By Christophe Courjon. This article originally appeared in Rotary Mag, the French regional magazine.
Disease prevention and treatment is one of Rotary International’s areas of focus, but dental hygiene, which plays an important role in the well-being of the individual, is sometimes forgotten. This is the reason why Rotary clubs take action all over the world to provide information and care to all.
Many ailments, far beyond the digestive system, are caused by poor dental hygiene. They include painful tendonitis, worsening heart problems, and diabetes. Prevention is the first step to take, because it is “better to be safe than sorry.”
Oral hygiene awareness
An oral hygiene awareness campaign has recently been carried out by the Rotary Club of Casablanca Atlantic for students of the Aoulad Cheikh school in Dar Bouazza, Morocco. Initiated in partnership with the Association marocaine de prévention bucco-dentaire (Moroccan Oral Prevention Association), this campaign has reached a thousand children. The children attended classes given by practitioners and now understand the importance of regular and proper toothbrushing. On this occasion, some students received emergency care. Speaking on a Moroccan television channel, Dounia Oudghiri, president of the Rotary Club of Casablanca Atlantic, claimed that children had avoided cavities. “This is an important project that guarantees long-term dignity; we are planning other campaigns,” said Oudghiri.
In France, Rotarians are addressing the same issue, such as the Rotary Club of Camembert which helps first-graders at a school in Normandy learn about oral hygiene. A dental surgeon and her assistant explain to the children the importance of taking care of their teeth. According to the practitioner, “It is very useful in view of the oral health of some children who need care.” The Rotarians give each child a cup with a toothbrush and a tube of toothpaste.
Prevention is not only for children, but also for underprivileged adults; 160 kits including toothbrushes and toothpaste are offered by the Rotary club of Narbonne to people without housing. Prevention is only a first step, and providing care is another area in which Rotary members are involved.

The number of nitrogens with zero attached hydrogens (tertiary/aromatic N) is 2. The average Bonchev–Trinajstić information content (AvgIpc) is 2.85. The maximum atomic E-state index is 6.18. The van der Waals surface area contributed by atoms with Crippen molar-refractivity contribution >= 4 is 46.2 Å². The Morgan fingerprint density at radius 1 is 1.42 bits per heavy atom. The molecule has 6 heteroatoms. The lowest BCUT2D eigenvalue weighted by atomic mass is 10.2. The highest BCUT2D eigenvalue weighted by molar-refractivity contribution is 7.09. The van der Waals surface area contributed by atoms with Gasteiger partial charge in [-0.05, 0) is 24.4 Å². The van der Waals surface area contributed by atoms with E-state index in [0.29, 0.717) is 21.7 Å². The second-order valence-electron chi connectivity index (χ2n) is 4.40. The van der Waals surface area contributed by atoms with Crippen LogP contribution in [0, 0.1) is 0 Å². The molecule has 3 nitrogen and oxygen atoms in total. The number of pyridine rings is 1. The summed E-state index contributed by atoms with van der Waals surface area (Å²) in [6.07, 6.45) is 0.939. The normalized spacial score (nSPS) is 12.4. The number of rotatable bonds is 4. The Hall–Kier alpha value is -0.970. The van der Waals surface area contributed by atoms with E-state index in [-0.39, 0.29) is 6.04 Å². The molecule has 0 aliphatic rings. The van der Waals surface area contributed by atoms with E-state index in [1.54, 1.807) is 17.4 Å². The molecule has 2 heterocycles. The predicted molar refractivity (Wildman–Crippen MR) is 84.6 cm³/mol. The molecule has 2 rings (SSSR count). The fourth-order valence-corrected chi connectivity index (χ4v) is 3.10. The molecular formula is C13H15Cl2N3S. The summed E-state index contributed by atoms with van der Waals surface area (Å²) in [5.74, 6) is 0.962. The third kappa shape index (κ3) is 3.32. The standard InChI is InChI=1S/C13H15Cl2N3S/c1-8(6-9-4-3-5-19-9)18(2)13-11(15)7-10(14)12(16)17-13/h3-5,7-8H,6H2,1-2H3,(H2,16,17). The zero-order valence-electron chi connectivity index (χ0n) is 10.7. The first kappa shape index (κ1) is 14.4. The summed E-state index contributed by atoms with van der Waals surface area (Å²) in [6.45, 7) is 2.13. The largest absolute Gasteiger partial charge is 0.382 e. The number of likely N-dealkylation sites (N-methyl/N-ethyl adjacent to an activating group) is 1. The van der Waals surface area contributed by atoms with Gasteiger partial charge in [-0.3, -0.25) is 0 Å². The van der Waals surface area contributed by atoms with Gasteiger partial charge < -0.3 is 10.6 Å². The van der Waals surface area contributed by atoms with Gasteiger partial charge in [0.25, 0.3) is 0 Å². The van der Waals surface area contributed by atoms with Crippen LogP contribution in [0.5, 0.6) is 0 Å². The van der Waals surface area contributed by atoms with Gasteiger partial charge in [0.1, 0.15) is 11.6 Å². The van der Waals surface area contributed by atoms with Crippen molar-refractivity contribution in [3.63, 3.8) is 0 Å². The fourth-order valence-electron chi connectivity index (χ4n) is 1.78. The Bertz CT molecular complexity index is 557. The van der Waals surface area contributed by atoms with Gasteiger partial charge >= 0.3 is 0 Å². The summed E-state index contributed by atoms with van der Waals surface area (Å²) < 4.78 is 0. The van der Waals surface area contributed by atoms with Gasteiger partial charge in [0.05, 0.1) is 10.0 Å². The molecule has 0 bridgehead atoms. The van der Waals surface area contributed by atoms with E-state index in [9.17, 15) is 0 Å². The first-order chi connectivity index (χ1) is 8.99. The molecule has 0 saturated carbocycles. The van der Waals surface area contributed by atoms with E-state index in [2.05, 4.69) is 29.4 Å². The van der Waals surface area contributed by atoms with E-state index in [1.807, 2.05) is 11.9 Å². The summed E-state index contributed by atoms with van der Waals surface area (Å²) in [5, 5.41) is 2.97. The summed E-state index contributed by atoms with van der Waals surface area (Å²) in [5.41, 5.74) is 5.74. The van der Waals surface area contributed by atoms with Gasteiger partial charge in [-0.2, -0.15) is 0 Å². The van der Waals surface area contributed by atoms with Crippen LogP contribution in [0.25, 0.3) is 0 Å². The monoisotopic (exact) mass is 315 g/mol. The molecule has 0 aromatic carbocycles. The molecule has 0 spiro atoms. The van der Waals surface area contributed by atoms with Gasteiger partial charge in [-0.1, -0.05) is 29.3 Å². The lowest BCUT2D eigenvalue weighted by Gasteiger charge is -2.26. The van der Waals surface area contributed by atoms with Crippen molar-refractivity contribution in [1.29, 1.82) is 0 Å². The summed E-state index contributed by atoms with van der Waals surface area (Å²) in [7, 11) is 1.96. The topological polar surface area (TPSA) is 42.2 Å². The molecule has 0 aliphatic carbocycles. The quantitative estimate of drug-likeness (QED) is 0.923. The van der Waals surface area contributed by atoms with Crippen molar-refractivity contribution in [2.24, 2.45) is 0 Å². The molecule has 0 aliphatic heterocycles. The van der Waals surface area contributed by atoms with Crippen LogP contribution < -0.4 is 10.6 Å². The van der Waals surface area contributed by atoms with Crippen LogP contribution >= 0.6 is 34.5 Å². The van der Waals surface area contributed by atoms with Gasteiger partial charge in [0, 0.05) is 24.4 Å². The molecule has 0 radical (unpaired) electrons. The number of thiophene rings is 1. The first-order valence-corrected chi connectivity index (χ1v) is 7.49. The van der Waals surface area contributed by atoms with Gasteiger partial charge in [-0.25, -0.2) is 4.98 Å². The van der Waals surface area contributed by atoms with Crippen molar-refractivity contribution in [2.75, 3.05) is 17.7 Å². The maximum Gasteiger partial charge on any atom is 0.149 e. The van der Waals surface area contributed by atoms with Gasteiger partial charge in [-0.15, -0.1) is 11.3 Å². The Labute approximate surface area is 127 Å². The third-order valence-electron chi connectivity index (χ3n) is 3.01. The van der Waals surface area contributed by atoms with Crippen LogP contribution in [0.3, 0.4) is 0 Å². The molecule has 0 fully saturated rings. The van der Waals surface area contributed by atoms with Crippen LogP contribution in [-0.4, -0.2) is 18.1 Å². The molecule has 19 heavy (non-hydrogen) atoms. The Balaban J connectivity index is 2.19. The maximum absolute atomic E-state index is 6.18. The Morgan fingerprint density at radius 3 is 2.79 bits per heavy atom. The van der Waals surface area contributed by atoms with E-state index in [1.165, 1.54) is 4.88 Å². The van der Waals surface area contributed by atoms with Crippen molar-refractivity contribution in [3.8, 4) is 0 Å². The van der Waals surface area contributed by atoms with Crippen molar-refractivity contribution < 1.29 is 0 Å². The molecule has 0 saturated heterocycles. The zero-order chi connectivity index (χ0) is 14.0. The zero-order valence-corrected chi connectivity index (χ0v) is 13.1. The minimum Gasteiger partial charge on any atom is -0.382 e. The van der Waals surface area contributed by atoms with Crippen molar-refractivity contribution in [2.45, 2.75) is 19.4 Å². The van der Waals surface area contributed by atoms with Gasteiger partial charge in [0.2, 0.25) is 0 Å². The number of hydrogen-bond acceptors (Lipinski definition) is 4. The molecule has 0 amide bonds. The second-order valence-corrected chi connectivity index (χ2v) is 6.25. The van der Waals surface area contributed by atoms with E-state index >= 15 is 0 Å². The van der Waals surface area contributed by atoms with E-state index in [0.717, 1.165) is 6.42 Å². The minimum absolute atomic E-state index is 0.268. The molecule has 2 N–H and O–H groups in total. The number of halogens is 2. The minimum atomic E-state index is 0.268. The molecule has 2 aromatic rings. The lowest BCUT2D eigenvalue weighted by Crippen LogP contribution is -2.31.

Robert-Michel Nétus is a stomatologist and a member of the Rotary Club of Delmas Centre in Haiti. He volunteers to provide dental care in areas that lack health facilities. He drives to meet patients in need, driving on uneven roads, often through areas with criminal activity. Supported by his club, which provides him with gas, medicine, materials, and supplies, Robert-Michel says, “My real passion is to give my patients their smile back through dental care.” This is a passion shared by many French dental students who travel throughout the world to care for under resourced populations on a voluntary basis. To support such initiatives, the Rotary Club of Tonneins in southwest France organizes a local craft beer show in which a dozen brewers showcase their production. The project proceeds fund students from the dental school of Bordeaux who will travel to Madagascar to put their training into practice under the supervision of seasoned professionals. But goodwill is not enough if there is insufficient equipment; so, Rotary members take action to help practitioners work in the best possible conditions.
In Senegal, the Rotary Club of Dakar Millennium offered a new dental chair to the Mame Louise Gomis health facility during a ceremony attended by the Mayor of Gorée.
This equipment now provides the island population with the opportunity to receive treatment locally. This care is made possible by dentists who come from the mainland three times a week. The Mayor applauded the club saying, “This gesture is of high philanthropic significance from the Rotary Club of Dakar Millennium which has carried out other projects benefiting Gorée.” At the other end of the African continent, the Rotary Club of Djibouti gave some equipment to the hospital of Tadjourah. The dental ward at this facility has been fully reequipped by Rotary members. The entire Republic of Djibouti is plagued by the overconsumption of khat which, in addition to sweetened drinks, causes serious dental problems. This donation now allows patients to be treated without having to cross the Gulf to go to Djibouti.
Rotarian dentists are involved in many activities related to their profession. They promote their profession not only through humanitarian projects, but also during career days with the goal of providing information to high school students. They know how to offer their skills and share their passion. They are professionals who are committed to the spirit of service, the spirit of Rotary.
Did you know? 645 dentists subscribe to Rotary Mag, the French regional magazine. The dental profession is one of the most represented in Rotary, with half of French-speaking clubs having at least one dental surgeon among their members.